Proposed Reporting Rules Will Require Careful Parsing for Businesses and Revision of CDD Rule for Banks
As we initially blogged, the Financial Crimes Enforcement Network (“FinCEN”) issued on December 7 a Notice of Proposed Rulemaking (“NPRM”) regarding the beneficial ownership (“BO”) reporting requirements of the Corporate Transparency Act (“CTA”). FinCEN’s press release is here; the NPRM is here; and a summary “fact sheet” regarding the NPRM is here.
The CTA requires defined entities – including most domestic corporations and foreign entities registered to do business in the U.S. – to report beneficial owner information (“BOI”) and company applicant information to a database created and run by FinCEN upon the entities’ creation or registration within the U.S. This database will be accessible by U.S. and foreign law enforcement and regulators, and to U.S. financial institutions seeking to comply with their own Anti-Money Laundering (“AML”) and Customer Due Diligence (“CDD”) compliance obligations.
Congress passed the CTA because the ability to operate through legal entities without requiring the identification of BOI is a key AML risk for the U.S. financial system. The CTA seeks to mitigate this risk by reducing an individual’s ability to use corporate structures to conceal illicit activity such as money laundering, financing of terrorism, and other offenses. We often have blogged on the CTA and these impending regulations (see here, here, here, here and here).
The NPRM describes who must file a BOI report, what information must be reported, and when a report is due. Although this blog post is lengthy, it still only summarizes the NPRM, which is 55 pages long in the Federal Register. The NPRM envisions broad and often complicated reporting requirements under the CTA, including an ongoing duty to update any changes in information.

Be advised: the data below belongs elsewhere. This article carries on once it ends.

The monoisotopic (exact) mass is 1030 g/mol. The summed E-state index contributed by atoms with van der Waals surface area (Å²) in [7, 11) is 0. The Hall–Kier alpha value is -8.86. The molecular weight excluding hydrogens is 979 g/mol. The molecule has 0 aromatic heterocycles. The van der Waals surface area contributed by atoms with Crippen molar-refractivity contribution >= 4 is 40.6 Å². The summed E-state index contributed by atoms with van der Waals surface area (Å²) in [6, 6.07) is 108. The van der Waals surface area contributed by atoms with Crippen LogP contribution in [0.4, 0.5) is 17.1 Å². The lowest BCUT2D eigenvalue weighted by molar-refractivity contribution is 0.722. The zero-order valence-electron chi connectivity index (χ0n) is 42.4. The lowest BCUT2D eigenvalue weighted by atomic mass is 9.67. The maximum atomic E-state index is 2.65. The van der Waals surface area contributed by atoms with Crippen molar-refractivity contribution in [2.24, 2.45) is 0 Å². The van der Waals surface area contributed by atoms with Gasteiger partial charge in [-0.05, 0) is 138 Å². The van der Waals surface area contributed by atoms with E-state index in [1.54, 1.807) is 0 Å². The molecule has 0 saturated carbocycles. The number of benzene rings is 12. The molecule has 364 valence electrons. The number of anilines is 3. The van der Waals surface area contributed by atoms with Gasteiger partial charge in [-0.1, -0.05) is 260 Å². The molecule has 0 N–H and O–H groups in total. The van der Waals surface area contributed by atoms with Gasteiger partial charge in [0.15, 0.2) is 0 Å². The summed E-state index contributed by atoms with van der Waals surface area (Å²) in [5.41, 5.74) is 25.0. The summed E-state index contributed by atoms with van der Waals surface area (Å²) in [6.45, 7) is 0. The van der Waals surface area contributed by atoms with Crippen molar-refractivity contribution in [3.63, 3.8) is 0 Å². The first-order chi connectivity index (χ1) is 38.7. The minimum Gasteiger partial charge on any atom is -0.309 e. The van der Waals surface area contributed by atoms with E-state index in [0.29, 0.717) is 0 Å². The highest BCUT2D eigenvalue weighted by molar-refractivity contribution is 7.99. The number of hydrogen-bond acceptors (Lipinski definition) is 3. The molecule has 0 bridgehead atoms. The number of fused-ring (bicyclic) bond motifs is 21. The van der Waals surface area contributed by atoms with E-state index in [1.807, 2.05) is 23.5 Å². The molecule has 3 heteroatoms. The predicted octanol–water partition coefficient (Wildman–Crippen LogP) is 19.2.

Further, this NPRM addresses “only” BOI reporting. FinCEN will engage in two additional rulemakings under the CTA to (1) establish rules for who may access BOI, for what purposes, and what safeguards will be required to protect such information; and (2) revise and conform FinCEN’s existing CDD rule for financial institutions. As we will discuss, the NPRM undermines hopes that the CTA regulations would simplify the compliance obligations of financial institutions already covered by the CDD rule, which requires covered financial institutions to obtain BOI from certain entity customers. To the contrary, the NPRM indicates that FinCEN will complicate and expand the definitions of the two groups of individuals qualifying as BOs – those exercising “substantial control” and those with a 25% “ownership interest” – and amend the existing CDD rule accordingly, so that the CTA regulations and the CDD rule supposedly align.
The potential application of these regulations is sweeping. FinCEN estimates at least 25 million existing U.S. companies will have to make a report under the CTA when the proposed regulations become effective. And approximately three million new entities created each year in the U.S. potentially will be subject to the regulations going forward. The NPRM does not address the additional amount of foreign entities registered to do business in the U.S. covered by the CTA.